The Theory Toolbox: Critical Concepts for the New Humanities

The Theory Toolbox Critical Concepts for the New Humanities A second edition of this textbook is now available This text involves students in understanding and using the tools of critical social and literary theory from the first day of class It is an ideal fi

  • Title: The Theory Toolbox: Critical Concepts for the New Humanities
  • Author: Jeffrey T. Nealon
  • ISBN: 9780742519947
  • Page: 158
  • Format: Paperback
  • A second edition of this textbook is now available This text involves students in understanding and using the tools of critical social and literary theory from the first day of class It is an ideal first introduction before students encounter difficult readings from critical and postmodern perspectives Nealon and Giroux describe key concepts and illuminate each wA second edition of this textbook is now available This text involves students in understanding and using the tools of critical social and literary theory from the first day of class It is an ideal first introduction before students encounter difficult readings from critical and postmodern perspectives Nealon and Giroux describe key concepts and illuminate each with an engaging inquiry that asks students to consider deeper and deeper questions Written in students own idiom, and drawing its examples from the social world, literature, popular culture, and advertising, The Theory Toolbox offers students the language and opportunity to theorize rather than positioning them to respond to theory as a reified history of various schools of thought Clear and engaging, it avoids facile description, inviting students to struggle with ideas and the world by virtue of the book s relentless challenge to common assumptions and its appeal to common sense.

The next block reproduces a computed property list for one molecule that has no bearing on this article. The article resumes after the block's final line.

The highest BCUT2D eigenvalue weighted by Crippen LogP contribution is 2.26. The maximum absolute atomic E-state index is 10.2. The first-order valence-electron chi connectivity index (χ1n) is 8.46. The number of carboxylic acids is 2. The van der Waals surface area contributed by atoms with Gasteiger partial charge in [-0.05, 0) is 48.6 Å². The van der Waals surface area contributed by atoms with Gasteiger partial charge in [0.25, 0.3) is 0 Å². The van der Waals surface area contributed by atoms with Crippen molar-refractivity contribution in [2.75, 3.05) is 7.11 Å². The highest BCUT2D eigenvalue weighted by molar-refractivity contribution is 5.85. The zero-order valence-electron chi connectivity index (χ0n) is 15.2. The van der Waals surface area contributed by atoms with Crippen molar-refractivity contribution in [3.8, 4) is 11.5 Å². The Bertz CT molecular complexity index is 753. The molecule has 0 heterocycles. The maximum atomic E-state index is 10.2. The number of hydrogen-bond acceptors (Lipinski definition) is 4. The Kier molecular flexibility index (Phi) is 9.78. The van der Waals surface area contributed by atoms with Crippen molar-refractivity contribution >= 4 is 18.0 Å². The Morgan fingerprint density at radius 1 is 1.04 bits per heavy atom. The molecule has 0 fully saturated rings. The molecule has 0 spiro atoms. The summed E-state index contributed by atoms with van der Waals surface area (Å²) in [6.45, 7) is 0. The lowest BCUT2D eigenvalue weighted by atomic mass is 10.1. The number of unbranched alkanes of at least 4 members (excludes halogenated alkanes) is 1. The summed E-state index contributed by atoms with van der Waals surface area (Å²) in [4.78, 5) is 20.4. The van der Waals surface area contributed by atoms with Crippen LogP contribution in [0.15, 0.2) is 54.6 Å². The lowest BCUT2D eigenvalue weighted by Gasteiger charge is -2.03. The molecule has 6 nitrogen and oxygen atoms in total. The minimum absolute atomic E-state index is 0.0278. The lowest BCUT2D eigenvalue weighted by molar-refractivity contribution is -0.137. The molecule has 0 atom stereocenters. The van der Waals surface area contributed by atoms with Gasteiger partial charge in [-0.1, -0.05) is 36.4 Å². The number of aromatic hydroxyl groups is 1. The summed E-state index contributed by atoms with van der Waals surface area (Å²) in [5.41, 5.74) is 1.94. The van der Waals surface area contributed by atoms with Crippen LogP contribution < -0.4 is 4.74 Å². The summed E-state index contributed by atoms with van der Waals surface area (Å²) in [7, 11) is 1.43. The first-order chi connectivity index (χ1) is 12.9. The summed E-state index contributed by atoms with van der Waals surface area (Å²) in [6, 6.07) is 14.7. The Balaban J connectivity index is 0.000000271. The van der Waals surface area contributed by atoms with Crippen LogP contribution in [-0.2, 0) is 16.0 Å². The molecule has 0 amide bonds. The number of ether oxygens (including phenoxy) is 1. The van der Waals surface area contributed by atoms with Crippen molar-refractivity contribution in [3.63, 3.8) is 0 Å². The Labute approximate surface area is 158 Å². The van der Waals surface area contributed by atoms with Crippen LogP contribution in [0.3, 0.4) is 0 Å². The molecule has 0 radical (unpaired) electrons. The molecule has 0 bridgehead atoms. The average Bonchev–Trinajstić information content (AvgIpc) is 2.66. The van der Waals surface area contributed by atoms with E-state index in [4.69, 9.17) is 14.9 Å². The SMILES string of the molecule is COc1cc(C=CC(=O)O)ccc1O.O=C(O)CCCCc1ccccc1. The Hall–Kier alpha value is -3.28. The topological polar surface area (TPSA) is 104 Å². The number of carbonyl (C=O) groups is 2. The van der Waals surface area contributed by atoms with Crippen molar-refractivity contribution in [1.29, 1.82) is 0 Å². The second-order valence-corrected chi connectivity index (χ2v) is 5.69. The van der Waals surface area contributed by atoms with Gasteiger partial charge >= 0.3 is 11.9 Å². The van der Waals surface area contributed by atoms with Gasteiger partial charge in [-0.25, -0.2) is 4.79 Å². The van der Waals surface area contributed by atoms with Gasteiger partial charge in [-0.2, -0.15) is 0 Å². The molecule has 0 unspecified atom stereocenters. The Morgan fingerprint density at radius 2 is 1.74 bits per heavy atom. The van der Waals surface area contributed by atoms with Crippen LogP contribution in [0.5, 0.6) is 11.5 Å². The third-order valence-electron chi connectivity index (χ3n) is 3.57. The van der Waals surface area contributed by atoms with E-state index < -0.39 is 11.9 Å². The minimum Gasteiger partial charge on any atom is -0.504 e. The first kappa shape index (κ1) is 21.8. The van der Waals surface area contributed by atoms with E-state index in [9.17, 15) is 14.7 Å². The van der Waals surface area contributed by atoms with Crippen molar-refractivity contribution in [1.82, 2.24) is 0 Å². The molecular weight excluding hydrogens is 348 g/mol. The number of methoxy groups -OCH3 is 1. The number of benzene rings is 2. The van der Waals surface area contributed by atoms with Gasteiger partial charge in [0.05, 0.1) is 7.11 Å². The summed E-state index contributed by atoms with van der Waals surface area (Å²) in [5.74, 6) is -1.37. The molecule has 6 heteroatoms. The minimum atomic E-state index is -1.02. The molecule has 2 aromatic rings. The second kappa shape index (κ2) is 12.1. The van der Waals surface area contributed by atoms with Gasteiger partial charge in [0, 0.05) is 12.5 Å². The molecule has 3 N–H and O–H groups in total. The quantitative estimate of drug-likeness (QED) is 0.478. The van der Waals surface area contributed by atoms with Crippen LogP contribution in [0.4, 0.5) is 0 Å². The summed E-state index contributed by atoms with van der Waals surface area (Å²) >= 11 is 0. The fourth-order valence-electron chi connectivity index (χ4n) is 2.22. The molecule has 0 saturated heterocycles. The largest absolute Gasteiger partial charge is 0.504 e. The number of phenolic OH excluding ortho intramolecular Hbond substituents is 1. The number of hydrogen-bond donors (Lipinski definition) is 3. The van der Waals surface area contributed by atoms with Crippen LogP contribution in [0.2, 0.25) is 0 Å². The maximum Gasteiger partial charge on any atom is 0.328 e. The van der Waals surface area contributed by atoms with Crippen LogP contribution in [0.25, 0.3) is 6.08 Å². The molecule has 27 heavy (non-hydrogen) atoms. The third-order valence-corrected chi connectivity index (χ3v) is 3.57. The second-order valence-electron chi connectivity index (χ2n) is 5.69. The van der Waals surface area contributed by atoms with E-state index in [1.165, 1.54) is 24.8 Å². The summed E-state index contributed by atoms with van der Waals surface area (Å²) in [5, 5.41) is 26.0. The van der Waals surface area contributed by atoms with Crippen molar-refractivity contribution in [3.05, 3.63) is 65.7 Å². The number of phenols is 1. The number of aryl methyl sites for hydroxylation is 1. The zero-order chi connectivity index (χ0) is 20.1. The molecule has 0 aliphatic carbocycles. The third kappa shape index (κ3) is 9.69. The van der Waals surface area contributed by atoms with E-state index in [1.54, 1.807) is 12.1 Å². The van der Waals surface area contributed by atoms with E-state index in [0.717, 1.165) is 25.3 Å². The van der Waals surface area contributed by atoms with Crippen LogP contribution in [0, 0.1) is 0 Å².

One thought on “The Theory Toolbox: Critical Concepts for the New Humanities”

    1. One of the most complex areas of teaching in the humanities is 'theory.' It is odd how the word 'theory' is used, both outside and inside universities. It carries the connotation of being abstract, difficult, pointless, esoteric and difficult. It can be all of these attributes. However the notion that there is a space, place or position 'outside' of theory always amuses me. When we put our shoes on in the morning, we have a theory about dressing. First trousers. Then shoes. That is a theory. It [...]